Even where a document might be shared with third parties (other departments or even other companies) permissions can be defined to impose limitations on what a user is able to do with the decrypted document such as preventing the copying of cell values.

By enabling restrictions, but not defining any restrctions for yourself, you create an encrypted document no one else can access, which you do not need to enter a password to open but which cannot be opened by anyone else. This is the ideal scenario.

So far so good, but what happens if your domain account is deleted? Isn’t that just another way to lose the document’s content? OK, not only is it less likely that an administrator will delete your account but IRM has a built-in mechanism to handle the problem of a document owner losing control of a document. I’ll touch on this in the next section. But first’s it’s worth noting that while IRM is baked into Office 2007/2010 the same capability is available to Office 2003 with the installation of an IRM client add-in which is available from Microsoft.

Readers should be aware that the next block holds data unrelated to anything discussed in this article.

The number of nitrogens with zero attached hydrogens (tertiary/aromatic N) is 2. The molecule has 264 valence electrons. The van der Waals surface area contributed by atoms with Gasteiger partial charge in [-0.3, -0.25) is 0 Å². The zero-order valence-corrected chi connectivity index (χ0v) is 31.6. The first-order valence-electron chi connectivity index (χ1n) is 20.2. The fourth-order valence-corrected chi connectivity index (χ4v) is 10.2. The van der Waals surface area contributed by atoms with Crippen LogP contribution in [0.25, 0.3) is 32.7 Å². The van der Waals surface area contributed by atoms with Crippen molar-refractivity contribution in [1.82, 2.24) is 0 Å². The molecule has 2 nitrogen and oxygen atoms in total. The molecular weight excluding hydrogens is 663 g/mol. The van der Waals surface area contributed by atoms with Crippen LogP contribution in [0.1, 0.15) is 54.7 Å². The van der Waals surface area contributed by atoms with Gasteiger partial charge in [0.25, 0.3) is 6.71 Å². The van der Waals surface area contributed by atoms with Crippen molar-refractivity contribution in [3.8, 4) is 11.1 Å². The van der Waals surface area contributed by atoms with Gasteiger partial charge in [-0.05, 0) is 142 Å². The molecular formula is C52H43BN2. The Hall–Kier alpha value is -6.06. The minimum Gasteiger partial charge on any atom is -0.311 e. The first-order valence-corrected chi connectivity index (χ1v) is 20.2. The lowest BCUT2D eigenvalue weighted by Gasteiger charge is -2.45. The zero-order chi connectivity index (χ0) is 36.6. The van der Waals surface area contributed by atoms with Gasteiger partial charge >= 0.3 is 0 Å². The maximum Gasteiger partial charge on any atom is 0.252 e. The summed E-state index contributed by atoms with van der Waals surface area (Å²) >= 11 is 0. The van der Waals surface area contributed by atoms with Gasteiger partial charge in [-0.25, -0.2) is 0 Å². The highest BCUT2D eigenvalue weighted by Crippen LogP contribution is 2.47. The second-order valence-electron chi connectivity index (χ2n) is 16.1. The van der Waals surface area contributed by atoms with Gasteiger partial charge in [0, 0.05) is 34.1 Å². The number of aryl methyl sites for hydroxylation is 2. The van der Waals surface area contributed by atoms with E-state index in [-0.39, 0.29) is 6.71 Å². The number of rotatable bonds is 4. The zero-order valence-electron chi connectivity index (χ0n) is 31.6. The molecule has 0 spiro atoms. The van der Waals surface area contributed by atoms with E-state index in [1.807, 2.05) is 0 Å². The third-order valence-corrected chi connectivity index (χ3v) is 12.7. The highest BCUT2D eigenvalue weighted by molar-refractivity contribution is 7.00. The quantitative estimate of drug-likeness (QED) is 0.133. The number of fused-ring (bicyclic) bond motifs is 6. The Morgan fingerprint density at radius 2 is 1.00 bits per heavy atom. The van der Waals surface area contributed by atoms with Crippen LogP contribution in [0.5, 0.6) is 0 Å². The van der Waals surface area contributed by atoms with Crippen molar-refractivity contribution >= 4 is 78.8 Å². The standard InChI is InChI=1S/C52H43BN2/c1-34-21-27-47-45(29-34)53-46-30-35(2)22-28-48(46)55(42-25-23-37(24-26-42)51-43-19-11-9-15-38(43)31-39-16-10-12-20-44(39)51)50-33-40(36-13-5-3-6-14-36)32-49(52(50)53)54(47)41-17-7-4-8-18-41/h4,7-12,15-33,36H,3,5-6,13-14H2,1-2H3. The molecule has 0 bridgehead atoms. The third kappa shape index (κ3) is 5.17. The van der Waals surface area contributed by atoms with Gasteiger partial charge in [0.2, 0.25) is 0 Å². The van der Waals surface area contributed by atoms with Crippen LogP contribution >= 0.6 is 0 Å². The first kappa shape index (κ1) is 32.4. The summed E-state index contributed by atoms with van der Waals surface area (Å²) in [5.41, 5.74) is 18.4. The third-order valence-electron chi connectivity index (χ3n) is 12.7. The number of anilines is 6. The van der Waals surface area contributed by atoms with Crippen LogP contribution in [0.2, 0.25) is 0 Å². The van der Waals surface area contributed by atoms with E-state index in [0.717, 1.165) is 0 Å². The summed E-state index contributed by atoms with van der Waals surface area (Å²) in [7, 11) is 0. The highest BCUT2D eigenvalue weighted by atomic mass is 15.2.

If there’s no password, how are documents encrypted?

IRM is a protocol which depends upon a central server to generate and store certificates that are used to encrypt documents. The certificates generated are similar to those used to secure browser sessions when using 'https' . In a Windows environment the IRM server is a component available at no additional cost with Windows 2003 and Windows 2008. As mentioned earlier, Microsoft's IRM implementation is known as Active Directory Rights Management Services (ADRMS). Like any other server the ADRMS server becomes a member of the domain in order to support IRM actions by clients application like Office.